We’re in the middle of football season, and you can sense it everywhere you go. From cars decked out in flags and stickers, to sports bars full of fans wearing bright colors, it’s the season when the fans come out–people who plan for the season all year, have a closet full of gear, and just plain love their teams.
Wouldn’t it be fantastic if your clients and customers were as excited as these sports fans?
A fan is someone with an intense, occasionally overwhelming enthusiasm, be it for a sporting club, person (usually a celebrity), group, company, product, activity, work of art, idea, or trend. True brand fans will stick with you, even after a bad season, while everyday customers come and go. In today’s connected world, our customers and fans are more powerful and visible than ever. It’s critical that you turn your customers into fans and then keep them happy and engaged. How do you go about doing that? Follow the leaders.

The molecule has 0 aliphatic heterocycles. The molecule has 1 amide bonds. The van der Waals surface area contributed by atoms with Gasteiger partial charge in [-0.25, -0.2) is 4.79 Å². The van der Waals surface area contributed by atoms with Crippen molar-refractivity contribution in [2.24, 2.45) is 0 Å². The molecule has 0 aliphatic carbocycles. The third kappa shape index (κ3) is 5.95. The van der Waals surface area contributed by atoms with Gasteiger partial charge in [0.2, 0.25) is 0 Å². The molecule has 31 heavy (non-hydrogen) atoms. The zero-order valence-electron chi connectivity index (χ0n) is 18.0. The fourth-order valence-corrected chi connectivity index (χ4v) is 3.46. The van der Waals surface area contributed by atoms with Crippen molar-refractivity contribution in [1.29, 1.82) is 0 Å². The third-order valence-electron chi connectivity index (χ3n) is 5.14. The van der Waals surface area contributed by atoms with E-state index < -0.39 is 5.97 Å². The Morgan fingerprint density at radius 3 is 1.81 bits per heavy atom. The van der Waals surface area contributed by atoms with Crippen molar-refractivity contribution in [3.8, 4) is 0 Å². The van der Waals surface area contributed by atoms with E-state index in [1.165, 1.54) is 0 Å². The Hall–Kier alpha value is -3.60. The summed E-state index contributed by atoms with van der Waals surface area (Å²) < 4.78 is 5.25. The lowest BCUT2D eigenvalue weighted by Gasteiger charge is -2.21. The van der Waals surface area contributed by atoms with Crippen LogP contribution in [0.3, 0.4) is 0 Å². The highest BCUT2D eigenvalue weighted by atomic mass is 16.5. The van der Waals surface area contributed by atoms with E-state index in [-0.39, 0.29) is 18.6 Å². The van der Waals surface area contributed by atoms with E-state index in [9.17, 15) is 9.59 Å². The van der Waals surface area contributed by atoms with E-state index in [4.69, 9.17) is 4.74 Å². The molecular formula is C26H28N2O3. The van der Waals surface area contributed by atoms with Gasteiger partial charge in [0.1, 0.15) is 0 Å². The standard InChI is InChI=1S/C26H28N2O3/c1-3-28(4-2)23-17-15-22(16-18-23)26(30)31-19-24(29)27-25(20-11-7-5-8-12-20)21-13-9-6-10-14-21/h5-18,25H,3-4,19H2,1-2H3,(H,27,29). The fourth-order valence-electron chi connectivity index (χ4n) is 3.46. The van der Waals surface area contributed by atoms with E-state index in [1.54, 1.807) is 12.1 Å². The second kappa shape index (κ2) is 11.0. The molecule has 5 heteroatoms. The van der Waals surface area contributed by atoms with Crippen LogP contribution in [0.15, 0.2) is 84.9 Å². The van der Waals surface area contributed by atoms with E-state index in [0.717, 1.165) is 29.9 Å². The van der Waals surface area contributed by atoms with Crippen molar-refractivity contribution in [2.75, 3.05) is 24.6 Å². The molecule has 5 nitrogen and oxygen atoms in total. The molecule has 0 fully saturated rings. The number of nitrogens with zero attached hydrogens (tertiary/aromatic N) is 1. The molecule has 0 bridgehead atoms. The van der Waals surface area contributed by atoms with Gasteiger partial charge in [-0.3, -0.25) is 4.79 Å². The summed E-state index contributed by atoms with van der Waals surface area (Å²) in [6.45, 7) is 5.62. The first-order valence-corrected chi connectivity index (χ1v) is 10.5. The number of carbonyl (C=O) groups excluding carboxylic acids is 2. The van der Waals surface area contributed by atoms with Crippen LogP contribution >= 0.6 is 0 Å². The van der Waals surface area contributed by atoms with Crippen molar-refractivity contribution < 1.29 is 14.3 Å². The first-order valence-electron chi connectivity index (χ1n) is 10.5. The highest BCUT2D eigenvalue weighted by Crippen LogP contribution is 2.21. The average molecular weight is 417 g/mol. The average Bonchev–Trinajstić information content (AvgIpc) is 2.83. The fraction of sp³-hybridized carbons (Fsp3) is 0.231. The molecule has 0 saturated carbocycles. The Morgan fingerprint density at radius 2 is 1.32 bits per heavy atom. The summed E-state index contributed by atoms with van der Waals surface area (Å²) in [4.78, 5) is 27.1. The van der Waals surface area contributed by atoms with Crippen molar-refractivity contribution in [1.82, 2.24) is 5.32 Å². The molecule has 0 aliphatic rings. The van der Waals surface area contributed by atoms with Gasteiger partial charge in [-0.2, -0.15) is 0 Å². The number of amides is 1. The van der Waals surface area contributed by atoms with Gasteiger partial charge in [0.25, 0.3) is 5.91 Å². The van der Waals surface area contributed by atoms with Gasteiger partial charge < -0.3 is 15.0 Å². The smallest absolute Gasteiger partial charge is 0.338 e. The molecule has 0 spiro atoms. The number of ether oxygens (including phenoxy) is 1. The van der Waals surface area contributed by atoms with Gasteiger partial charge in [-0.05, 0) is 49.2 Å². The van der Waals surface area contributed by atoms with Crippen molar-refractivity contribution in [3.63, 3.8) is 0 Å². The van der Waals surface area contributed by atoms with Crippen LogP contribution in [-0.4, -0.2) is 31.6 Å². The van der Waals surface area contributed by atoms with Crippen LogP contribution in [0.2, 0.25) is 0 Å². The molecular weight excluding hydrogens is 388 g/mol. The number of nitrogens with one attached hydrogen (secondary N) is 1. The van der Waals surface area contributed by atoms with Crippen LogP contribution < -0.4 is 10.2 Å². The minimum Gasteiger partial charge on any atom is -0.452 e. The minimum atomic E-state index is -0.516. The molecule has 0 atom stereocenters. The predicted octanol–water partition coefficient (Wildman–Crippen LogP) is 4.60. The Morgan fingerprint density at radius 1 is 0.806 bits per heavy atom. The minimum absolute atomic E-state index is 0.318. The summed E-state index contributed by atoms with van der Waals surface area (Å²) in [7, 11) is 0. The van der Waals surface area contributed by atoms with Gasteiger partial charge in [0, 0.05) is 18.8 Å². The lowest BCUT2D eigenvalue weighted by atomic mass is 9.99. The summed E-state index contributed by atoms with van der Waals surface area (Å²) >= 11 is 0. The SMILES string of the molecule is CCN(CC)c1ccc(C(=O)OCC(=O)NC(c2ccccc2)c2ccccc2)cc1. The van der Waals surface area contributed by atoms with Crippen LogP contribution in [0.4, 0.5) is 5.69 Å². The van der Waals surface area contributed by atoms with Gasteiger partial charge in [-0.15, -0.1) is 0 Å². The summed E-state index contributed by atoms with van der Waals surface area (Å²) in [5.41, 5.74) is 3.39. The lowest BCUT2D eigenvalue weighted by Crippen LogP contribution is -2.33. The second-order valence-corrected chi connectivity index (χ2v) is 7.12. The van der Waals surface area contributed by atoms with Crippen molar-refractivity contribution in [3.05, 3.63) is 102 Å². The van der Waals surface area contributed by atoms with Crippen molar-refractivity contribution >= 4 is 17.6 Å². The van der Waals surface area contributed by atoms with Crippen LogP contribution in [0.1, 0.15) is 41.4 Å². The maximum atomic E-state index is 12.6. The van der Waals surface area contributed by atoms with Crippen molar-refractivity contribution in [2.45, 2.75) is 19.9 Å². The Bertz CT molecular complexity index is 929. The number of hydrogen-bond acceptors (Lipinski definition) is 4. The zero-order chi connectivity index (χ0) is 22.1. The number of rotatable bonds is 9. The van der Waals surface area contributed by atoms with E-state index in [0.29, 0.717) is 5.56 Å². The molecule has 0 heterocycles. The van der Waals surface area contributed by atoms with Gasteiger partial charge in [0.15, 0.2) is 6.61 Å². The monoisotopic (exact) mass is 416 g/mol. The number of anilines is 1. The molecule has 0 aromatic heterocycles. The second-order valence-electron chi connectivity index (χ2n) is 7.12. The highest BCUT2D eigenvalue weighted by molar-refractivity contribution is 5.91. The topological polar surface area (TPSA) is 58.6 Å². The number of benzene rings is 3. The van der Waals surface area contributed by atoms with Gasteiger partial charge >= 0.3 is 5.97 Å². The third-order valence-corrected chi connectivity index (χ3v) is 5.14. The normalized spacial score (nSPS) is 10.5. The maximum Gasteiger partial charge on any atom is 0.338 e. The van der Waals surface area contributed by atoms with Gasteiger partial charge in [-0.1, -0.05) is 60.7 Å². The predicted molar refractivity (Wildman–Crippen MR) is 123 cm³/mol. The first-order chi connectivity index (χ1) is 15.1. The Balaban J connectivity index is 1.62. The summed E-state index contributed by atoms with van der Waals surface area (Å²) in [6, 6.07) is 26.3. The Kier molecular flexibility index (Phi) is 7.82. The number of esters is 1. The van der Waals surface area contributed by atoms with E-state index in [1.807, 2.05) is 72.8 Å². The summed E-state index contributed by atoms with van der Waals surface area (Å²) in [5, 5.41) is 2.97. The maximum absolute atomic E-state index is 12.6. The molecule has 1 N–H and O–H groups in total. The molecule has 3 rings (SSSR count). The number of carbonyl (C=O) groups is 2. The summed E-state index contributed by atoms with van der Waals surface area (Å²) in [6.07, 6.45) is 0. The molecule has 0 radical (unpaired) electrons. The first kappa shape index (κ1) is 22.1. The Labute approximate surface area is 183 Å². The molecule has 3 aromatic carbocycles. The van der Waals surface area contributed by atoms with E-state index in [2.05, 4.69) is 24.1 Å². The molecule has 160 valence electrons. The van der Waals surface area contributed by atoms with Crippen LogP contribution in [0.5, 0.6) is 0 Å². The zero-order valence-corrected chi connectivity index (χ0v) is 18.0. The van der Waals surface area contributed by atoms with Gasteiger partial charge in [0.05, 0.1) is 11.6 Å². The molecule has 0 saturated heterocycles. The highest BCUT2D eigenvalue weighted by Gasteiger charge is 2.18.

My company works with big brands to make their products and services more customer-centric. In talking with consumers about what makes them fans of certain companies, we find that great leaders do two simple things:
1. They do right when they’ve done wrong.
2. They delight their customers.
Companies that “do right and delight” include some of my favorite brands: Apple, Target, Starbucks, and Amazon. These companies understand that it takes doing the right thing at all levels, and then doing something a little extra, to create real fans. Following these two simple rules can change your bottom line by turning your customers into die-hard fans. Based on my own personal experience, here are five steps to convert your customers into fans:
1. When It’s Hot, Stay Cool. Repeat.
A customer was continually bothering a waiter. First, he asked that the air conditioner be turned up because he was too hot. Then, he wanted it turned down because he was too cold. This went on for more than an hour. The waiter was very patient, and never once got angry. Finally, a second customer asked the waiter why he didn’t just throw out the pest. “Oh, I don’t mind,” said the smiling waiter. “We don’t even have an air conditioner.”
This is only a slight exaggeration from the daily customer interactions for many service-oriented organizations. The waiter is listening without losing his cool. That customer feels as though his problem was being addressed and will leave the restaurant satisfied that he was well taken care of by the staff.